Everton Football Club are pioneers of club soccer. So many of the facets of the beautiful game we take for granted today were innovations by the Goodison Park institution, which rank among the most successful in British soccer. As well as spending more seasons in the top flight in England than any other club, the oldest team in the city of Liverpool have amassed more points in the highest division than the likes of Chelsea, both Manchester clubs and Tottenham Hotspurs.
Birth Of An Institution
In 1871, the inaugural year of the FA Cup, a church was opened for worship in Everton. Three miles northeast of Liverpool called Saint Domingo’s. Six years later, the new minister Ben Swift Chambers, eager to channel the sporting enthusiasm of his congregation, established a cricket club. To keep the youngsters occupied during the winter months, the increasingly popular sport of soccer was given a chance by the Reverend Chambers and church organist George Mahon. Soccer matches were arranged against local church sides on Stanley Park, the strip of land which separates the existing Goodison Park and Anfield stadiums.
Very quickly, the team’s popularity grew, attracting many players and supporters who did not belong to the church. Therefore, in November 1879, the old title of Saint Domingo’s was discarded, and the district’s name was adopted, Everton. Just a few days before Christmas of that year, Everton played their first game against St Peter’s, winning by six goals to nil and beginning a sequence of events that would lead to fame, glory, and worldwide renown.
The Making Of A Legend
Everton won their first trophy, the Liverpool Cup, in 1884, playing at their new ground at Priory Road. Yet, with the club rapidly growing in popularity, another move was necessary. A plot of land – Anfield – was available at the time, and it was here that the club became founder members of the Football League in 1888 and won their first league championship in the 1890/91 season. In addition, the season saw the introduction of penalty kicks and goal nets, the latter invented by Evertonian J.A. Brodie, an engineer to the city of Liverpool.
Everton’s tenancy at Anfield caused a split, leading to Merseyside becoming the country’s most successful soccer city. Everton’s leaseholder, John Houlding, purchased Anfield outright and proposed to increase the rent from £100 to £250 per year. The Everton board objected, left Anfield, and moved to Goodison Park.
Meanwhile, with an empty ground at Anfield, John Houlding decided to establish his football club, and in 1892, Liverpool Football Club was born. Everton Athletic was initially to be called Everton & Athletic Grounds Ltd, but was renamed Liverpool Football Club when the Football Association requested this change. As a result, the city had two clubs, thus beginning the rivalry which still exists today.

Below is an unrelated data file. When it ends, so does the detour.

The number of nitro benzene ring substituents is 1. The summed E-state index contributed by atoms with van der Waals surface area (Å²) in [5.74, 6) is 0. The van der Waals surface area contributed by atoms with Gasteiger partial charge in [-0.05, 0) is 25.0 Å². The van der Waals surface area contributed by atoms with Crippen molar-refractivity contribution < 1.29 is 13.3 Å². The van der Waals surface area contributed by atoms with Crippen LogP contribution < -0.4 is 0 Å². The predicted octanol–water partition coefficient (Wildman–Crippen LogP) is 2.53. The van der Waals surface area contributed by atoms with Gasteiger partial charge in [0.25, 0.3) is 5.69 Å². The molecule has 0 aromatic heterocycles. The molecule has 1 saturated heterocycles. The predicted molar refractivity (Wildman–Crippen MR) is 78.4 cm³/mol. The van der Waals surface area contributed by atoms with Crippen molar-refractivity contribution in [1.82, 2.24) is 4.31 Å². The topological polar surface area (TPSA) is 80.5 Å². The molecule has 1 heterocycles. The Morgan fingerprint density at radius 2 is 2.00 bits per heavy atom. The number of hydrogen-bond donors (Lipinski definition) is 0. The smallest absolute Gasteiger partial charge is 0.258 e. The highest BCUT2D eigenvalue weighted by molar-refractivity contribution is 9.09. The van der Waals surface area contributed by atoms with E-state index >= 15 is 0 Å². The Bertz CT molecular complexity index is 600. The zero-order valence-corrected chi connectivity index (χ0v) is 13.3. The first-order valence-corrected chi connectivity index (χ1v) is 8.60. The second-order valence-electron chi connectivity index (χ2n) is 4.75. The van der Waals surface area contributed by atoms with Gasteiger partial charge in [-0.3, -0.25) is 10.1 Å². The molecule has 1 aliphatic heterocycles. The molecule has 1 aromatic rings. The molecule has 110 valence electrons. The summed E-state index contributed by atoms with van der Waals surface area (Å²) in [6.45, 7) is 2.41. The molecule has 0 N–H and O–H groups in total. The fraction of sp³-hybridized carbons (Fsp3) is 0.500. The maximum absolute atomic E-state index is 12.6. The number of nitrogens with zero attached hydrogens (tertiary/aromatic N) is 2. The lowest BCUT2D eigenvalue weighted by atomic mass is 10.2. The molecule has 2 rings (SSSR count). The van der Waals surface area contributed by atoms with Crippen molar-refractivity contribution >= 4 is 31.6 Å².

Further success followed. Everton Football club won the FA Cup for the first time in 1906, beating Newcastle United 1-0. Three years later, together with Tottenham Hotspurs, they became the first club to embark upon an intercontinental tour. Yet, for all the history-making that Everton Football Club has done over the years, the fates have served to conspire against them.
Everton Football Club Champions
The club’s celebrated championship-winning sides of 1914/15 and 1938/39. Howard Kendall’s team of the mid-80s won two league titles, an FA Cup and the European Cup Winners’ Cup. Unfortunately, the European ban on English clubs denied Everton an international platform in the wake of the Heysel Stadium disaster.
Frustrated by the lack of continental soccer, several of Everton’s best players and inspirational manager Howard Kendall departed the club, which has since failed to produce another golden era since the ban was lifted in 1990.
Traditionally, Everton has won trophies with style. In 1928, the England striker Steve Bloomer said: “Everton Football Club worship at the school of craft and science. They always manage to serve up soccer of the highest scientific order.”
From then on, Goodison Park became known as the ‘school of science’ with every outstanding Everton team dedicated to playing soccer of the highest quality. The club’s motto of Nil Satis Nisi Optimum (Nothing but the best is good enough) serving as a reminder of the high expectation of the club’s fans.